Often the most fleeting contact with international visitors can have a far-reaching and unforeseen impact. Drawing from the authors’ media teaching,Guest Posting research, and practice in the Middle East and North Africa (MENA), the article addresses the inspiring and enriching cultural impact of media education partnerships between the U.S. and the MENA. The article outlines keys to creating and sustaining successful media, journalism and communication university partnerships, reporting specifically on an international media education collaboration in progress between l’Institut de Presse et des Sciences de l’Information (IPSI), University of Manouba, Tunis and Bowling Green State University. The article also explores how media education partnerships will help institutions in the MENA and the U.S. provide culturally-appropriate education to their students, and the positive impact of each partnerships’ faculty and students being exposed to media, journalism and communication students and practitioners from other cultures and nations. It gives evidence as to how media education partnerships can not only develop professional standards in media, but also build capacity to strengthen democratic practices, build civil society, increase critical thinking and awareness, minimize and manage conflicts, fight negative stereotypes that often emerge as a reaction to governmental and corporate media discourses.

An increased attention to the growth of civil society in the Middle East and North Africa (see, for instance, Amin & Gher, 2000; Bellin, 1995; Borowiec, 1998; Brand, 1998; Darwish, 2003) reveals that civic discourse functions best where there is free access to information and where unhindered discussions allow citizens to examine all sides of civic issues. Because information and communication technology (ICT), media, and journalism are some of the most important sites for civic debate, they are essential partners in any nation’s efforts towards enhancing civil society. As nations in the Middle East and North Africa MENA continue to enhance civil society, it is imperative that their journalists and media and communication professionals have the professional training and dedication to maintain the highest codes of conduct and practice that will make them integral components in the process of building civil society.

At present, however, media critics have shown that the professional activity of journalists in MENA countries is still very vulnerable (Amin, 2002, p. 125). As an expected consequence, MENA education programs in the communication discipline, most notably in news media, journalism, telecommunications and media technologies, have tended to support powerful institutions and individuals, rather than civic discourse and the voices of students as citizens (Amin, 2002; Rugh, 2004; Lowstedt, 2004). For example, investigation on media systems in eighteen nations in the MENA (Rugh, 2004) revealed that radio and television in all these countries, excepting Lebanon, are still subordinated to powerful institutions. There have been several recent international summits acknowledging these concerns. For example, the 2004 conference of the Institute of Professional Journalists in Beirut on “Media Ethics and Journalism in the Arab World: Theory, Practice and Challenges Ahead”, had as one of its main themes the pressures on Arab media and journalists from local governments and other powerful players inside the Arab world. During the Arab International Media Forum held at Doha, in March 2005, workshop discussions underlined that the Arab media’s independence have yet to be established within countries where the media have been strictly controlled. And, perhaps the most important summit thus far this millennium, the United Nations World Summit on the Information Society (UN WSIS), held in Tunis, November 2005, addressed the immense challenges of the digital divide and other concerns in the MENA.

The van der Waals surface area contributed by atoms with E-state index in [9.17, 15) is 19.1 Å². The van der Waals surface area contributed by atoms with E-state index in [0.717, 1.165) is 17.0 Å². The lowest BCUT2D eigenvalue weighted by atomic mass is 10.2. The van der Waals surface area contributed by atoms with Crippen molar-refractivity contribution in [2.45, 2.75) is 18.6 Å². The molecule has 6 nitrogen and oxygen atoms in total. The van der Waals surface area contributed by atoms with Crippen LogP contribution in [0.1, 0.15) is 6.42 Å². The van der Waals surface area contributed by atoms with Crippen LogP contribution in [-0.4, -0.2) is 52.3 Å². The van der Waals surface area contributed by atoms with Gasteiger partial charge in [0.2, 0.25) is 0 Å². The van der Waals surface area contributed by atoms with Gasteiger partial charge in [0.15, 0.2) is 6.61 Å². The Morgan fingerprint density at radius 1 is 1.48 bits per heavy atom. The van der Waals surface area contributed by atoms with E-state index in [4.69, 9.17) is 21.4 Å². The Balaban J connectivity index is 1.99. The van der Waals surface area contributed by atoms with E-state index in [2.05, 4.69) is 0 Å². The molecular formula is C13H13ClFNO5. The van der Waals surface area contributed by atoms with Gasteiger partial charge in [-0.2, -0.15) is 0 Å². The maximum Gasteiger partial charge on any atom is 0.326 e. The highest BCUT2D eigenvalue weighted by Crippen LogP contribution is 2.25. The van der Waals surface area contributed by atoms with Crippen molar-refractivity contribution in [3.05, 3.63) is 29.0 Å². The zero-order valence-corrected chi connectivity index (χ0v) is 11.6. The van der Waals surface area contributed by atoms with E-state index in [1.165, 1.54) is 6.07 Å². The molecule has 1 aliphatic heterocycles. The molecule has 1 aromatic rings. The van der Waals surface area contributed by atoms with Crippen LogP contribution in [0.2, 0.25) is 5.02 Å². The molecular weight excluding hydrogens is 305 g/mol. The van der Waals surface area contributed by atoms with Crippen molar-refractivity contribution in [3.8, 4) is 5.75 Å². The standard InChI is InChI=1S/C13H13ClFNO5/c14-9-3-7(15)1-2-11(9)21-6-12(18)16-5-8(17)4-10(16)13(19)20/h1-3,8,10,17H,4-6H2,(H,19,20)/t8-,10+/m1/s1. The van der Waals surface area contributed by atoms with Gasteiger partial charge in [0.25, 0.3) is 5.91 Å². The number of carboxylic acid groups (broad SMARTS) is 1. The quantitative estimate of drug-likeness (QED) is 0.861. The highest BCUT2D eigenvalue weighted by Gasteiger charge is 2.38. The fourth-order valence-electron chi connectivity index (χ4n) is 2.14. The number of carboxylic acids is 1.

Investigating educational partnerships in the MENA

As evidenced by summits on Arab, MENA and related global media, there is an emergent body of research on MENA media (see, for instance, Amin, 2002; Cassara & Lengel, 2004; Darwish, 2003; George & Souvitz, 2003; Lowstedt, 2004) and of research on the potential for media technologies generally and, specifically, in efforts to democratize the region (see for instance, Alterman, 1998; Dunn, 2000; Hamada, 2003; Isis International, 2003; Lengel, 2002a; Lengel, 2002b; Lengel, 2004; Lengel, Ben Hamza, Cassara, & El Bour, 2005). However, there is very little research focusing on the benefits and challenges of media education partnerships between nations in the MENA and those outside it. A broad-scale evaluation of the current situation of MENA media education is needed to fully assess the financial, pedagogical and attitudinal constraints found across the region. Additionally, what is needed is an exploration of how cooperation and collaboration, partnerships between the MENA and other regions to develop educational partnerships which can enhance media education in the region, through shared online resources, shared experience, mutual commitment to MENA media students’ academic and professional development, and positive interaction between those within and outside the region.